A needs analysis study for curriculum reform in basic sciences was conducted at Melaka Manipal Medical College, India, by means of a formative assessment method, namely Basic Science Retention Examination (BSRE). Students participated in a BSRE, which comprised recall and clinical multiple-choice questions in six discipline areas. They also rated the clinical relevance of each question and provided responses to three open-text questions about the exam. Pass rates were determined; clinical relevance ratings and performance scores were compared between recall type and clinical questions to test students' level of clinical application of basic science knowledge. Text comments were thematically analyzed to identify recurring themes. Only one-third of students passed the BSRE (32.2%). Students performed better in recall questions compared with clinical questions in anatomy (51.0 vs. 40.2%), pathology (45.1 vs. 38.1%), pharmacology (41.8 vs. 31.7%), and biochemistry (43.5 vs. 26.9%). In physiology, students performed better in clinical questions compared with the recall type (56.2 vs. 45.8%). Students' response to BSRE was positive. The findings imply that transfer of basic science knowledge was poor, and that assessment methods should emphasize clinical application of basic science knowledge.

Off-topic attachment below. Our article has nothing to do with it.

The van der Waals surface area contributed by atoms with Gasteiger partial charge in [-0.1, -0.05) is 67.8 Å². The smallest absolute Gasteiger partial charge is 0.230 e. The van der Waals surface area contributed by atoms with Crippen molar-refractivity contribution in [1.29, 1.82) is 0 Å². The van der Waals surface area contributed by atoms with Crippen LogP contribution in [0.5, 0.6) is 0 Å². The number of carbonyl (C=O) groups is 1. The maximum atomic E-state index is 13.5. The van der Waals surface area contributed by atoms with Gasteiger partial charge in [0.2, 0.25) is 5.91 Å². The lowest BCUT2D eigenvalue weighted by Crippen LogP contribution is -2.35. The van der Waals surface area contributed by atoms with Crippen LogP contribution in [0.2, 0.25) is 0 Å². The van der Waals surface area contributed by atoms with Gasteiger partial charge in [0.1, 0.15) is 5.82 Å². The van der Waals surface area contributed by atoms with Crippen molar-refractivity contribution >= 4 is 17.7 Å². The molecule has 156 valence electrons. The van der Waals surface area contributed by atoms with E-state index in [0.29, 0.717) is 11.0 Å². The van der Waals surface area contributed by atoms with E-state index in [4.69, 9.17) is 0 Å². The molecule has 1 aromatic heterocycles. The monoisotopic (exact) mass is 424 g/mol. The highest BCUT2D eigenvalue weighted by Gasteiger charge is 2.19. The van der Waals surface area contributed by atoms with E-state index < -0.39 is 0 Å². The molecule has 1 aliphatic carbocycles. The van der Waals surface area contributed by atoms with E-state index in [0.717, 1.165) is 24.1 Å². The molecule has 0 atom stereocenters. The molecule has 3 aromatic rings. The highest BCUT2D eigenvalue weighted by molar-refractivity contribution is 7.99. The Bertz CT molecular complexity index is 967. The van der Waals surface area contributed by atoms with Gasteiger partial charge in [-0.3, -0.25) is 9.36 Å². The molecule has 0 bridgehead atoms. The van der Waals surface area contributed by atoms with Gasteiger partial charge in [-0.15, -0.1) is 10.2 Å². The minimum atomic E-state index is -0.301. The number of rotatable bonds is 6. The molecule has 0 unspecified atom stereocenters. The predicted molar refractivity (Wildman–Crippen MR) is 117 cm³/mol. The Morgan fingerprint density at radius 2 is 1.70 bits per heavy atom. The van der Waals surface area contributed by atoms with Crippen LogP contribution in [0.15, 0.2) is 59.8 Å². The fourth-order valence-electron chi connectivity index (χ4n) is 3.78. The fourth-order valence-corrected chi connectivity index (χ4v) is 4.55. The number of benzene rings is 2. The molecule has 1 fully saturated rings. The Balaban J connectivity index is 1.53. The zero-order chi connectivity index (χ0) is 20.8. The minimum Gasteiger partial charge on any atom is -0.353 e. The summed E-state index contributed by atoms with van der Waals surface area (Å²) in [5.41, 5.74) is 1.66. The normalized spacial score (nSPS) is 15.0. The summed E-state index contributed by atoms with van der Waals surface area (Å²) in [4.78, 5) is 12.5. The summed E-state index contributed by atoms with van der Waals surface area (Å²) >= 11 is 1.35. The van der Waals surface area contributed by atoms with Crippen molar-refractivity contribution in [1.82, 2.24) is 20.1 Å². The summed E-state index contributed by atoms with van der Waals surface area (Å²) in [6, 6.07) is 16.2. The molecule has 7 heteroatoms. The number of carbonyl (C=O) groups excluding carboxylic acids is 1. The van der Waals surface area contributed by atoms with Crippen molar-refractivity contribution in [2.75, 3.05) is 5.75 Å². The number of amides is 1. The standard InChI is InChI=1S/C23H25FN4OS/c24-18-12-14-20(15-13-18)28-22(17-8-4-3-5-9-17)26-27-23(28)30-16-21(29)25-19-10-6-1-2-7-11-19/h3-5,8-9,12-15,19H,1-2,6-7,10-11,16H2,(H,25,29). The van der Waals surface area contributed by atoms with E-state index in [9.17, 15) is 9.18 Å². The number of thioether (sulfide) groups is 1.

All Science Journal Classification (ASJC) codes